Austin quickly responds with a “hell yeah” when asked if he learned anything from the UCF transition that he can apply now. He incorporated a “movement playbook” last offseason, in which PowerPoint animations show players where their respective positions are supposed to go on a given play. These Huskers, who have never used such a tool, are incorporating it from the start.

The Scott Frost offense wasn’t second nature to the assistant coach two years ago. This spring he won’t miss a beat teaching blockers to “play between the whistles,” meaning linemen have to quickly process information and react on the field within the handful of seconds between snaps.

“These guys were a huddle operation last year,” Austin said. “They ran a play, went to huddle, probably debriefed the play, probably looked up at the board to see how well or how bad they did. Then you got the next call when the receiver came in and brought it and et cetera. Here, it’s, ‘Run a play, you don’t have time to do anything else but get your (butt) lined back up, get your (butt) to the sideline and get the signal and then be prepared to look at the defense and execute the technique and the play based on what the defensive look is.’

“So it’s a totally different routine for them and they’ve adapted to it extremely well. Repetitions is what they need.”

UCF jumped to 104th (141.2 yards per game) in rushing offense in Frost’s first year, then rocketed to 33rd (198.7) last fall. The yards per carry shot up as well, ranking 21st (5.2) in 2017.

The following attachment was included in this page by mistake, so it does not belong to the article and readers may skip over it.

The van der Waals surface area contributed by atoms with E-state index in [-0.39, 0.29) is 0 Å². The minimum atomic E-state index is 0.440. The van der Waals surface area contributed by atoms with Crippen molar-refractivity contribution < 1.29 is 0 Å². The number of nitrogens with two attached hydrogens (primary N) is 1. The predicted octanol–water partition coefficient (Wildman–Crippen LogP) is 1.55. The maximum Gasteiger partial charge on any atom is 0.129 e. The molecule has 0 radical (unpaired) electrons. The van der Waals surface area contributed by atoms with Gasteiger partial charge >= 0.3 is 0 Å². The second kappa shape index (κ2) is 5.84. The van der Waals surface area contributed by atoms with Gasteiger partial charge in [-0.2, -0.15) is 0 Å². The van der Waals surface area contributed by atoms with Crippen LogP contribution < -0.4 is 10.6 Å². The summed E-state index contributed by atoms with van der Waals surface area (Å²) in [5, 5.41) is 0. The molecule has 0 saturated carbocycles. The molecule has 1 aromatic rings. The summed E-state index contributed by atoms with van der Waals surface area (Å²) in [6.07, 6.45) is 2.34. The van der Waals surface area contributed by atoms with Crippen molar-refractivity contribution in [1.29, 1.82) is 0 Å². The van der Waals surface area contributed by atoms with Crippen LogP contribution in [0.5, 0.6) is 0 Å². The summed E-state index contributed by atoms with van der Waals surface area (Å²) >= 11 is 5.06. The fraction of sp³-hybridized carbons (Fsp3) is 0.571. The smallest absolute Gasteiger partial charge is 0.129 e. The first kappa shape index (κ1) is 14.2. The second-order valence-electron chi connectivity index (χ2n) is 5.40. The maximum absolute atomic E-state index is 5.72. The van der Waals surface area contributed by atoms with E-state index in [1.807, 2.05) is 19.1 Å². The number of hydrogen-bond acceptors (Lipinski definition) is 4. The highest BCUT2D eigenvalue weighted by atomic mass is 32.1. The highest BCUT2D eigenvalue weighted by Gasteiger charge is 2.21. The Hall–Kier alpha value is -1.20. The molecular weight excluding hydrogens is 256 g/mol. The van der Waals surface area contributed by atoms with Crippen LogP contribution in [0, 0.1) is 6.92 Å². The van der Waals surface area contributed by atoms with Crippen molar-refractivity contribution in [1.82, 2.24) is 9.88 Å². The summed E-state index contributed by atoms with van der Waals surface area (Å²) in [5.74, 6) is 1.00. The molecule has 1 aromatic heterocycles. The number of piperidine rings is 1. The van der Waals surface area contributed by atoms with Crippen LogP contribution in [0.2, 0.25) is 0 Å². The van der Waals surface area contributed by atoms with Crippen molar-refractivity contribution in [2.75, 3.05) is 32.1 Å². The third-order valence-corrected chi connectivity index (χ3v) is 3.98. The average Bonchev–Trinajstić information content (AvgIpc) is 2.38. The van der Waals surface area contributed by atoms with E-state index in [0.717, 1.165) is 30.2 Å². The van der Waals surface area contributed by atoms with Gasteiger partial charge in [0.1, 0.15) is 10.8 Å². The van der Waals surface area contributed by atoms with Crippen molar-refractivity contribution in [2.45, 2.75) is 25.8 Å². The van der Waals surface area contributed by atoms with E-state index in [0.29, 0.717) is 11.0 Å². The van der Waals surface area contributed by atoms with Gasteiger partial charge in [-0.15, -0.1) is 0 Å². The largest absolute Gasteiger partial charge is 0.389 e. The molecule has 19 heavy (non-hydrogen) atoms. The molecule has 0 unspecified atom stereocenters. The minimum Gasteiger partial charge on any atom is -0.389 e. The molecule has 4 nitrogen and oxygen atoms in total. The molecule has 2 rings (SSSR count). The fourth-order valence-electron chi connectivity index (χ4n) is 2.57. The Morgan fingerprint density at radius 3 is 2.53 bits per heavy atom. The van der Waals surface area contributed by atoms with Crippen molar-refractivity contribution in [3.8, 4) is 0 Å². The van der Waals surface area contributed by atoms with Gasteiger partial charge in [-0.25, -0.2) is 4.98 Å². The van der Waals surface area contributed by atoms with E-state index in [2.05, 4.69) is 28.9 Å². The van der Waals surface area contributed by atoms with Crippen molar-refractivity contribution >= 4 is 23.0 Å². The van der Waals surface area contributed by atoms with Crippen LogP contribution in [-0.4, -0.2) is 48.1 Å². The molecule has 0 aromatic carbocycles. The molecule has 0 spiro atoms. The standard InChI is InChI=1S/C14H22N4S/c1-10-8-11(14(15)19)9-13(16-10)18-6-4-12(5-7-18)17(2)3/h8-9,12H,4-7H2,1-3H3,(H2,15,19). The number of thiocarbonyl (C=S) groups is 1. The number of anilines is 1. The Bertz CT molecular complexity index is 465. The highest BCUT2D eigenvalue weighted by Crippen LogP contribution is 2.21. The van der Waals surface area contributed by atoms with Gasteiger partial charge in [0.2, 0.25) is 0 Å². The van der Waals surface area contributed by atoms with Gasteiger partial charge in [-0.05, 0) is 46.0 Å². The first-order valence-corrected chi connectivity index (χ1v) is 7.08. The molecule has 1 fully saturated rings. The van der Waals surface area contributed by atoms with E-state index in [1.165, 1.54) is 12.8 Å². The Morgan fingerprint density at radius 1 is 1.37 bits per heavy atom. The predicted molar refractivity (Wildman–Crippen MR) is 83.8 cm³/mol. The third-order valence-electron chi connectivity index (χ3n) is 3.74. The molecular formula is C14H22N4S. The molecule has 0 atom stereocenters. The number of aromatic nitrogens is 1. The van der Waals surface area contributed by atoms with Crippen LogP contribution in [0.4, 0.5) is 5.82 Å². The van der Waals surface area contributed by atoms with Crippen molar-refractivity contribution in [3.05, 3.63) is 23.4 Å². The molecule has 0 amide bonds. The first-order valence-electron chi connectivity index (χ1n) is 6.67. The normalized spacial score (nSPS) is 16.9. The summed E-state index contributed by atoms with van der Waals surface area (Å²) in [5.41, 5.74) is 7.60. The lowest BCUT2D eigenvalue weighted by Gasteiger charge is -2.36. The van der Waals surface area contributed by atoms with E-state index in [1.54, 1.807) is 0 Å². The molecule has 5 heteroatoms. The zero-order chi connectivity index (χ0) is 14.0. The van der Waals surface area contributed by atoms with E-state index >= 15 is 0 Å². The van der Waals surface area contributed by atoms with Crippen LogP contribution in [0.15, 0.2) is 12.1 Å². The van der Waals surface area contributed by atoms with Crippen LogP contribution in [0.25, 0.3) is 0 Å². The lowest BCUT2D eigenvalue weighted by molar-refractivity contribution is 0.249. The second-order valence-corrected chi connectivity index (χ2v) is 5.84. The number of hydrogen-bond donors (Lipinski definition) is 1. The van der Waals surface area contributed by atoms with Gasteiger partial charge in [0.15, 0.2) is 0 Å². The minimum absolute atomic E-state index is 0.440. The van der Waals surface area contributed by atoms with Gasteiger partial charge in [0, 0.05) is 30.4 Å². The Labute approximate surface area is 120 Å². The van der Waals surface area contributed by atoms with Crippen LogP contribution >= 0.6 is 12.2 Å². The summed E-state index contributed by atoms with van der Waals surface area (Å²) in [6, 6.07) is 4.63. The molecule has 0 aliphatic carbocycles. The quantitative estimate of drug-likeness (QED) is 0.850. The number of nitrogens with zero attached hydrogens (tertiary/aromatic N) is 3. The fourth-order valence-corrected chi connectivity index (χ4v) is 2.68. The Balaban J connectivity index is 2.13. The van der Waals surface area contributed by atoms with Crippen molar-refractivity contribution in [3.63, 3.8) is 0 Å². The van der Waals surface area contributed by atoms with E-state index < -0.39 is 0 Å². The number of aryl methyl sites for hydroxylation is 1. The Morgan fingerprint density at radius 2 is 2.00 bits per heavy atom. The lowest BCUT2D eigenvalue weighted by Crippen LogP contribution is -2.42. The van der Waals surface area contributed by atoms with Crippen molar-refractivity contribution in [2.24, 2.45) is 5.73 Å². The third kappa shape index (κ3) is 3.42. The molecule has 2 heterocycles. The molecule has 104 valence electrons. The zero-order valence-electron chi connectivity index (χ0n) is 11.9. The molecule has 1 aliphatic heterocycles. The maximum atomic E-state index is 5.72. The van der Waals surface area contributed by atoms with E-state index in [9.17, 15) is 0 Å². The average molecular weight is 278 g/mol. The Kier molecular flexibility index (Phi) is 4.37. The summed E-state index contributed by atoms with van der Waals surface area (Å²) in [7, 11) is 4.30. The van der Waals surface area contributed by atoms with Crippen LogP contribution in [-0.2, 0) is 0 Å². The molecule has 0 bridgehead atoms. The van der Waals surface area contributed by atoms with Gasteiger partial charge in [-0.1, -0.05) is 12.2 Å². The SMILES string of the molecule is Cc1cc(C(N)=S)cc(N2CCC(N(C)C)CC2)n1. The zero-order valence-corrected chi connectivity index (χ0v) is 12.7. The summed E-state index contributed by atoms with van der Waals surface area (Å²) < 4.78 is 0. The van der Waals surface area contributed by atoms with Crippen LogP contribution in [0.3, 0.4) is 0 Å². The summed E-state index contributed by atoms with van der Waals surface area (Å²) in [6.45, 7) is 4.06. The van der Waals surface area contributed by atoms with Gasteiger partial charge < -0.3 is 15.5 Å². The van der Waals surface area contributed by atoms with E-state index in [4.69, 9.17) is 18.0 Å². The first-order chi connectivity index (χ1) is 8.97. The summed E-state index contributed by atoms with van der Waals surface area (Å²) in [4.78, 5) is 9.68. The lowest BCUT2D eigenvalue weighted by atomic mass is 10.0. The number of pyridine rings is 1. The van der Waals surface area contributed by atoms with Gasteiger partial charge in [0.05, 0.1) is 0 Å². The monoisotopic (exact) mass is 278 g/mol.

Nebraska has work to do, coming off a campaign in which it ranked 120th nationally in rushing yards per game (107.5) and 112th on a per-carry basis (3.5). Like at UCF, the staff inherits a group with considerable experience but few positive results. Frost said the recovery process began with the past few months of strength and conditioning and will continue as players learn the offense this spring.

“I’m anxious to see them be stronger and be able to move people; I’m anxious to see them be in better shape and be able to play at a fast pace,” Frost said. “We got some athletic guys up there that Coach Austin has to work with. This system does a lot of favors for offensive linemen. The tempo that we play at helps to wear out the defense, it keeps people on their toes. We get simpler looks because it’s hard to get complicated blitzes and looks lined up if we’re going fast. There’s a lot of things that can help an offensive line, and I think those guys will learn to appreciate those things as we go forward.”

Jerald Foster, last year’s starter at left guard, said the 33-year-old Austin is spry enough to show players technique and foot patterns instead of simply telling them if they do something incorrectly. Miller said Austin taught his UCF line how to come together, using the analogy that an open hand with five spread fingers can’t be as strong as a fist when those fingers come together as one.

NU offensive coordinator Troy Walters said Austin brings a “tough love” approach that became empowering at UCF. Off the field, players did “the right things.” On it, the line gave up just 14 sacks (fifth nationally) and was a key cog in an unbeaten season.

That process is already underway in Lincoln.

“That’s what we need here,” Walters said. “It all starts up front and we gotta get back to that old Nebraska mindset of being dominant up front, setting the tempo, being nasty, physical. Coach Austin is a great guy to get that done.”